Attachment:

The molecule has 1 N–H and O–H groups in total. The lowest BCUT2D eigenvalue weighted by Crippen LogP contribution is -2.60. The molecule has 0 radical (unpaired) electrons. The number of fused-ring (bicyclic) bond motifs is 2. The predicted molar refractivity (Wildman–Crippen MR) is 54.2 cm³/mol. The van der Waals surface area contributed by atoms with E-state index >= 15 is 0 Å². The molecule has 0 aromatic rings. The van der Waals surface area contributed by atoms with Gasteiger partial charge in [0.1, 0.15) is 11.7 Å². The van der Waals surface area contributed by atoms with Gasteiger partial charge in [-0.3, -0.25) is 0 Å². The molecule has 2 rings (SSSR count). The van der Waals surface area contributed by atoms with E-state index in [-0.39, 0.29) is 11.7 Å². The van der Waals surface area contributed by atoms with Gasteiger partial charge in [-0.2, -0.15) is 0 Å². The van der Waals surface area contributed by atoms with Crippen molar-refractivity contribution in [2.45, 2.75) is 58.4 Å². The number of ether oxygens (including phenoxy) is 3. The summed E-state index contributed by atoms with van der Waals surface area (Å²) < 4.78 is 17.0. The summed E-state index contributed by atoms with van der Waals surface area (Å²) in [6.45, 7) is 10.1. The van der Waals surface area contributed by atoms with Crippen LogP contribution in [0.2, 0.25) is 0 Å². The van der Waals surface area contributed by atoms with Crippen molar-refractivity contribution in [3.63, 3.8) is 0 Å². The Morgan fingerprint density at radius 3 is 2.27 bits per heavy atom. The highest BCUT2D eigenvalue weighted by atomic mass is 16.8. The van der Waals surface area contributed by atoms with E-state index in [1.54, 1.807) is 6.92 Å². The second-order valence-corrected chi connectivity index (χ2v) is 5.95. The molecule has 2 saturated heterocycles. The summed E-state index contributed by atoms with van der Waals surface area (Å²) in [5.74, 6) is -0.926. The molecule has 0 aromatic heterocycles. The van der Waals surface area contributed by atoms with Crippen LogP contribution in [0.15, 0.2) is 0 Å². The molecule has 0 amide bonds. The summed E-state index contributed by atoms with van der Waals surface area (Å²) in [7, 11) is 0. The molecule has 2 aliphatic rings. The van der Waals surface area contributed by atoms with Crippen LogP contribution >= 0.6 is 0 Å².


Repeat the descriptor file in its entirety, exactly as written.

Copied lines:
The molecule has 1 N–H and O–H groups in total. The lowest BCUT2D eigenvalue weighted by Crippen LogP contribution is -2.60. The molecule has 0 radical (unpaired) electrons. The number of fused-ring (bicyclic) bond motifs is 2. The predicted molar refractivity (Wildman–Crippen MR) is 54.2 cm³/mol. The van der Waals surface area contributed by atoms with E-state index >= 15 is 0 Å². The molecule has 0 aromatic rings. The van der Waals surface area contributed by atoms with Gasteiger partial charge in [0.1, 0.15) is 11.7 Å². The van der Waals surface area contributed by atoms with Gasteiger partial charge in [-0.3, -0.25) is 0 Å². The molecule has 2 rings (SSSR count). The van der Waals surface area contributed by atoms with E-state index in [-0.39, 0.29) is 11.7 Å². The van der Waals surface area contributed by atoms with Gasteiger partial charge in [-0.2, -0.15) is 0 Å². The van der Waals surface area contributed by atoms with Crippen molar-refractivity contribution in [2.45, 2.75) is 58.4 Å². The number of ether oxygens (including phenoxy) is 3. The summed E-state index contributed by atoms with van der Waals surface area (Å²) < 4.78 is 17.0. The summed E-state index contributed by atoms with van der Waals surface area (Å²) in [6.45, 7) is 10.1. The van der Waals surface area contributed by atoms with Crippen LogP contribution in [0.2, 0.25) is 0 Å². The van der Waals surface area contributed by atoms with Crippen molar-refractivity contribution in [3.63, 3.8) is 0 Å². The Morgan fingerprint density at radius 3 is 2.27 bits per heavy atom. The highest BCUT2D eigenvalue weighted by atomic mass is 16.8. The van der Waals surface area contributed by atoms with E-state index in [1.54, 1.807) is 6.92 Å². The second-order valence-corrected chi connectivity index (χ2v) is 5.95. The molecule has 2 saturated heterocycles. The summed E-state index contributed by atoms with van der Waals surface area (Å²) in [5.74, 6) is -0.926. The molecule has 0 aromatic heterocycles. The van der Waals surface area contributed by atoms with Crippen LogP contribution in [0.15, 0.2) is 0 Å². The molecule has 0 amide bonds. The summed E-state index contributed by atoms with van der Waals surface area (Å²) in [7, 11) is 0. The molecule has 2 aliphatic rings. The van der Waals surface area contributed by atoms with Crippen LogP contribution >= 0.6 is 0 Å².